hiro wrote:According to this site oss production quality creates distortions at about -110db.
Have you tried the test suite, or you took it for granted?
Yeah, it says grc3 is fixed point.
According to this site oss production quality creates distortions at about -110db. If you have a good system and ear you should hear it. But only if you listen to very quiet 24bit files!
Try out this nice internet radio station: http://radio.cesnet.cz:8000/cro-d-dur.flac
libsamplerate has a very linear phase and distortions under 150db, which is not even inside the dynamic range of 24bit.
I'll consider using Z on my ARM, which is very slow with floating points. Thanks for bringing this up again.
If we would not try and discuss the things in a constructive way, nobody would tell us anything new, and we would be here like in the former Soviet Union behind the Iron Curtain.
You seem to refuse to try Petrov's converter, simply because you have not found any reference to it in the net. Yes, it was published exclusively on the OSS4 forum. Would it be better for the OSS4 community, if it would be published on a Russian forum, or simply discussed among a closed circle of friends? If you continue in this way, nobody would share with us any valuable technical information.
That FreeBSD magic tool is of great importance for us. It contains the test suite which allows to study the filter and other things. The filter seems to be the weakest in the old algorithm, and it might be very interesting to learn how they deal with the problemhttp://en.wikipedia.org/wiki/Nyquist%E2 ... iderations
In short, the test suite is of value, and the FreeBSD resampler is, no doubt, an excellent piece of work, which deserves a try, and which deserves respect. But the tests, which were designed for the purpose of proving that it is so good, are likely to be fundamentally wrong. I am very intrigued to study the tests in detail.To summarize:
the so-called "FreeBSD bandlimited sinc interpolator" and the magic filter surely deserve to be studied in detail, even if it may contradict your "mathematical knowledge" and/or "common sense". The latter might be easily dismissed as "superstitions", but there is a certain technical information, which may provide some creative ideas for "clear-cut empirical tests", for instance, this one:
in practice, a signal can never be perfectly bandlimited, since ideal "brick-wall" filters cannot be realized. All practical filters can only attenuate frequencies outside a certain range, not remove them entirely. In addition to this, a "time-limited" signal can never be bandlimited. This means that even if an ideal reconstruction could be made, the reconstructed signal would not be exactly the original signal. The error that corresponds to the failure of bandlimitation is referred to as aliasing. http://en.wikipedia.org/wiki/Nyquist%E2 ... iderations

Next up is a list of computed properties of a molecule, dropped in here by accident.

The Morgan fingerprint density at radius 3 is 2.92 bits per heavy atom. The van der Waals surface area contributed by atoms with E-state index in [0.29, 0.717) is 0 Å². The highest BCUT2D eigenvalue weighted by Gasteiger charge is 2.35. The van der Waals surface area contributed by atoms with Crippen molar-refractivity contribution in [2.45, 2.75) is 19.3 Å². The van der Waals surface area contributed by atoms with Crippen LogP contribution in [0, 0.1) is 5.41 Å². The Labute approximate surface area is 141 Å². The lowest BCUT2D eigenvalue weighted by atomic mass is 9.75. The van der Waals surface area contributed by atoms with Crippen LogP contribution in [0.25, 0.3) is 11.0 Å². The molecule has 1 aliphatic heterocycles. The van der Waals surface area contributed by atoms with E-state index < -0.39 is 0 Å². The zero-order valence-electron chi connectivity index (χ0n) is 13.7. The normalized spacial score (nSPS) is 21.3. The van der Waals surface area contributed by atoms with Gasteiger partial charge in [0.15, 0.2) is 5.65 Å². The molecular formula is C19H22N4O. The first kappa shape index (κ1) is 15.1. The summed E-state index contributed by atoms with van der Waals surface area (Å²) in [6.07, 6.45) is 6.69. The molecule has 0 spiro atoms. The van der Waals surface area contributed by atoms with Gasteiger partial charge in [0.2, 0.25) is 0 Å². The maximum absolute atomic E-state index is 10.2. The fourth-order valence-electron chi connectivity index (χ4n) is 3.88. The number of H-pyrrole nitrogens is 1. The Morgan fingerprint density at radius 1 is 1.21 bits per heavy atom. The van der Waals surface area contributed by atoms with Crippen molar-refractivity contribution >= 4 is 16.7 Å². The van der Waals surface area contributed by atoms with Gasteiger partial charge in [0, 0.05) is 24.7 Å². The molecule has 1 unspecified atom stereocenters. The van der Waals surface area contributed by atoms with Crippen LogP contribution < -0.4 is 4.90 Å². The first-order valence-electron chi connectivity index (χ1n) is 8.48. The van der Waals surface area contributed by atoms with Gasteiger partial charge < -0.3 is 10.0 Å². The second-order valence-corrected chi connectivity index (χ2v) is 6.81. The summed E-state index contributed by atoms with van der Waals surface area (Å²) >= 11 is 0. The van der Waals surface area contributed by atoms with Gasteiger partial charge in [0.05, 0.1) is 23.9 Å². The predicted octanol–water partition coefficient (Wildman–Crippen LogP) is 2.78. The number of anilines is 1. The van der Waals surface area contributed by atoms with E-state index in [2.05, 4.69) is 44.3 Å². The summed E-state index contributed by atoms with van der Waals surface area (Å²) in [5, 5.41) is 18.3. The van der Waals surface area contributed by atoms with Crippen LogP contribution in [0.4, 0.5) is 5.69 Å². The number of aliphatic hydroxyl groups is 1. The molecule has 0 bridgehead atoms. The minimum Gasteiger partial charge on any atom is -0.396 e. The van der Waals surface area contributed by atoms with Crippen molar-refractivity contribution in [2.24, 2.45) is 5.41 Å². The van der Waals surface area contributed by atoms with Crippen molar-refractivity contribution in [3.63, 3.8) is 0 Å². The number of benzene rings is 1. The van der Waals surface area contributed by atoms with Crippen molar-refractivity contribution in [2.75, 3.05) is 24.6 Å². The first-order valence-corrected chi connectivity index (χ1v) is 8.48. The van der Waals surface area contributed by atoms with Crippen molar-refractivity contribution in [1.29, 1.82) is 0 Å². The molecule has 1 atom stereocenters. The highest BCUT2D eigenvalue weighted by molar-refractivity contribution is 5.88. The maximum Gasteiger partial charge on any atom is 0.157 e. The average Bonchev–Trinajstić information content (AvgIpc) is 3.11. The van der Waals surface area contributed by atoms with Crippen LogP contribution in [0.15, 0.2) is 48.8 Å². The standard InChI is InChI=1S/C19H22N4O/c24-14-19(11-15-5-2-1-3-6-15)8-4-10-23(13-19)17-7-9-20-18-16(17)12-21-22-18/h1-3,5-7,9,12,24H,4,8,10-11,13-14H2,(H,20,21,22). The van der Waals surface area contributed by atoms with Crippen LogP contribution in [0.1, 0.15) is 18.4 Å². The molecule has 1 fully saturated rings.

The reason is simple: libsamplerate , grc3-OSS4, and FreeBSD resampler are of the same sort. And the resampler inside your soundcard is likely to be a similar thing. That is why that magic test suite of FreeBSD might be a very useful tool for us. If it is not perfect, it might be, perhaps, improved, or modified in some way.
It might be necessary to note that the same lossy algorithm is applied for digital recording.
The same bandlimiting filters are implemented, and you have the same "failure of bandlimitation"
which is also "referred to as aliasing
". This is clearly explained in Wikipedia:
It can be argued that analog formats retain some inherent advantages over digital formats. The advantages of analog systems are summarised below:
Absence of aliasing distortion
Absence of quantization noise
Behaviour in overload conditions
Unlike digital audio systems, analog systems do not require filters for bandlimiting. These filters act to prevent aliasing distortions in digital equipment. Early digital systems may have suffered from a number of signal degradations related to the use of analog anti-aliasing filters, e.g., time dispersion, nonlinear distortion, temperature dependence of filters etc. (Hawksford 1991:8). http://en.wikipedia.org/wiki/Analog_rec ... advantages
Each numerical value measured at a single instant in time for a single signal is called a sample; samples are measured at a regular periodic rate to record a signal. The accuracy of the conversion process depends on the sampling rate (how often the sound is sampled and a related numerical value is recorded) and the sampling depth, also called the quantization depth (how much information each sample contains, which can also be described as the maximum numerical size of each sampled value). http://en.wikipedia.org/wiki/Analog_rec ... _recording